A prospective observational study was conducted in a regional obstetric unit with an annual delivery of around 5,000 deliveries. Consecutive patients with singleton booked at a general obstetric clinic were recruited over a 9-month period. Routine antenatal care was offered in accordance with our service protocol. Written consent for quantitative ultrasound BMD measurements of the os calcis was obtained at the time of recruitment. Basic epidemiological data, including early pregnancy weight and height, were recorded. Quantitative ultrasound bone density measurements were performed at the os calcis bilaterally at booking between 14 and 20 weeks, and in the third trimester between 36 and 38 weeks. All bone density measurements were done using the Sahara Clinical Bone Sonometer system (Hologic, MA, USA), a waterless portable system that involved direct contact of the probe with the heel through elastomer pads and oil based coupling gel. A simulated BMD value derived from basic speed of sound and bone ultrasound attenuation parameters was obtained, and this was used in the subsequent analysis for calculations. The coefficient of variation for the estimated heel BMD value was estimated to be around 2–3% based on the authors’ previous studies utilizing the same system. Body fat percentage assay was also performed in each of the two occasions using a Tanita 500 bio-impedance system (Tanita, Tokyo, Japan). The excitation current introduced into subjects was 800 μA, AC at 50 kHz. The analyzer enabled simultaneous measurements of body weight and impedance in a subject standing on the stainless steel electrodes with their bare feet, and calculated the percentage of body fat based on a two-compartment model of fat mass and lean body mass. The coefficient of variation of the system was quoted as 2.5–3.5% according to the manufacturer. Patients with other confounding significant medical disorders during the antenatal period, including pre-existing medical disorders requiring treatment such as asthma or thyroid disorders, and those that delivered preterm before 37 weeks gestation, or who did not complete the second measurement were excluded from analysis.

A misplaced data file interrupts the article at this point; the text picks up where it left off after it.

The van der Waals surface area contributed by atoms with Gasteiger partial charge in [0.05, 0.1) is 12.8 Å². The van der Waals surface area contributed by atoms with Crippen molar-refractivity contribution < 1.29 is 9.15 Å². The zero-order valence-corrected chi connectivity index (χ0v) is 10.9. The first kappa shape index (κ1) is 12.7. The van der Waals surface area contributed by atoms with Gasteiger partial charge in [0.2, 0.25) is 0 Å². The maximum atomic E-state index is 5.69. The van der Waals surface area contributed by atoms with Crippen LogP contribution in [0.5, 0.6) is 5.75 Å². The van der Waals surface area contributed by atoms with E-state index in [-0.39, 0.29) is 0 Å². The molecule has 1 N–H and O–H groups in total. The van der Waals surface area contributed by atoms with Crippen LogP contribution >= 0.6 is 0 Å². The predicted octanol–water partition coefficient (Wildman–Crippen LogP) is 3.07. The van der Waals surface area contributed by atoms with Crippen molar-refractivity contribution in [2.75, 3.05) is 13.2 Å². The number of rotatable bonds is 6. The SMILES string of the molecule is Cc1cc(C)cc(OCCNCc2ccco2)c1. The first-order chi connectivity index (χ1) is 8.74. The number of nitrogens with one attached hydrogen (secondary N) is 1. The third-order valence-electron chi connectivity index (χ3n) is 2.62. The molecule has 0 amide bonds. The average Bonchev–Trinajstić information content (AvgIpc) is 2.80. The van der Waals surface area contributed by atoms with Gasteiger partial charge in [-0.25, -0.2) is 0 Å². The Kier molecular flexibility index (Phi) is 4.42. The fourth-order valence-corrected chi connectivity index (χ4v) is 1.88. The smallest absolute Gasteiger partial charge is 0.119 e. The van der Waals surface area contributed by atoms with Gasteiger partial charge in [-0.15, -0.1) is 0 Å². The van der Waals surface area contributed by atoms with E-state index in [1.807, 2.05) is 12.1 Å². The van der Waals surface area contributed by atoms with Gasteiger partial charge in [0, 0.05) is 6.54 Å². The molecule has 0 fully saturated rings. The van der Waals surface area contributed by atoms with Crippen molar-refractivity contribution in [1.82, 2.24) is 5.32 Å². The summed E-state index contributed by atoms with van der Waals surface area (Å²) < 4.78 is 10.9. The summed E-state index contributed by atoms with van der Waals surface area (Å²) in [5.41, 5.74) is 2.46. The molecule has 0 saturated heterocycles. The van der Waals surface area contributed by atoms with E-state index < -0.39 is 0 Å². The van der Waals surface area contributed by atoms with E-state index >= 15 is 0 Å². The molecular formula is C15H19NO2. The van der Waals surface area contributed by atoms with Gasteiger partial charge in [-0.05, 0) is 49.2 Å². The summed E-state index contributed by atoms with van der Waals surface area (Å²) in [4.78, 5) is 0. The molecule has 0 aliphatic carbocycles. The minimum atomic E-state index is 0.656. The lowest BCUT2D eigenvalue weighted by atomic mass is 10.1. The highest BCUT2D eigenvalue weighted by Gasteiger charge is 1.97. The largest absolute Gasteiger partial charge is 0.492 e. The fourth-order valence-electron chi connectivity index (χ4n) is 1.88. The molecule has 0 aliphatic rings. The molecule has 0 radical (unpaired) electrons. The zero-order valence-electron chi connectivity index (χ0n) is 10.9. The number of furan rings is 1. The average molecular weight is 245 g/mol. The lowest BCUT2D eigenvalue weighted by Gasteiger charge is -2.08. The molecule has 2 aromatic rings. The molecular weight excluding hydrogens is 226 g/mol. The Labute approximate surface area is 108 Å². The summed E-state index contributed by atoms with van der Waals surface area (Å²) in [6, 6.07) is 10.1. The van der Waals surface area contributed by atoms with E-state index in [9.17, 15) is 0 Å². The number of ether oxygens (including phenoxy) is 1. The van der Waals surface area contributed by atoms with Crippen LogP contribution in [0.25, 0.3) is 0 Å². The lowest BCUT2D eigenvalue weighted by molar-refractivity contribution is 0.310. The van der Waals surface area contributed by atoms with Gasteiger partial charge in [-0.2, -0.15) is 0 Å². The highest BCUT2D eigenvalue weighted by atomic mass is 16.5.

Blood pressure was monitored at all regular antenatal visits, and GH was diagnosed when the pregnant woman had blood pressure over 140/90 mmHg for two episodes or more, 6 h apart at gestation 20 weeks or beyond. Pre-eclampsia was diagnosed when significant proteinuria of over 300 mg was quantitatively documented in a 24-h urine sample. Eclampsia referred to patients with the overt clinical observation of an eclamptic fit superimposed on pre-eclampsia, and cases with subtle peripheral twitching or electroencephalographic signs only were excluded. Chronic hypertension was diagnosed when the woman was documented to have a blood pressure of over 140/90 mmHg before 20 weeks or who was diagnosed as hypertensive before the index pregnancy. Women diagnosed with chronic hypertension were excluded from the final analysis, unless there was definite clinical evidence of superimposed pre-eclampsia. The criteria used in the study were adapted from the local College guidelines and are similar to those of established consensus standards [5–7].
The occurrence of GH or pre-eclampsia was correlated with the degree of os calcis BMD changes from early to late gestation. Other possible confounding factors that might affect BMD changes in pregnancy were then analyzed, including the early pregnancy body mass index, early pregnancy BMD value, and fat accumulation during pregnancy. Univariate analysis of the data was performed by Chi-square tests for discrete entities, and by paired and unpaired Student’s t tests for continuous variables where appropriate, with prior testing for normal distribution of the data. Parameters found likely to be statistically significant on univariate analysis were then entered into a logistic regression model, as well as a multiple regression model, with BMD loss in pregnancy as the dependent variable. Data were analyzed using the SPSS version 14.0 (SPSS, Chicago, IL, USA). A P value of <0.05 was considered significant in this study. The study was approved of by the Ethics Committee of the local cluster hospital board.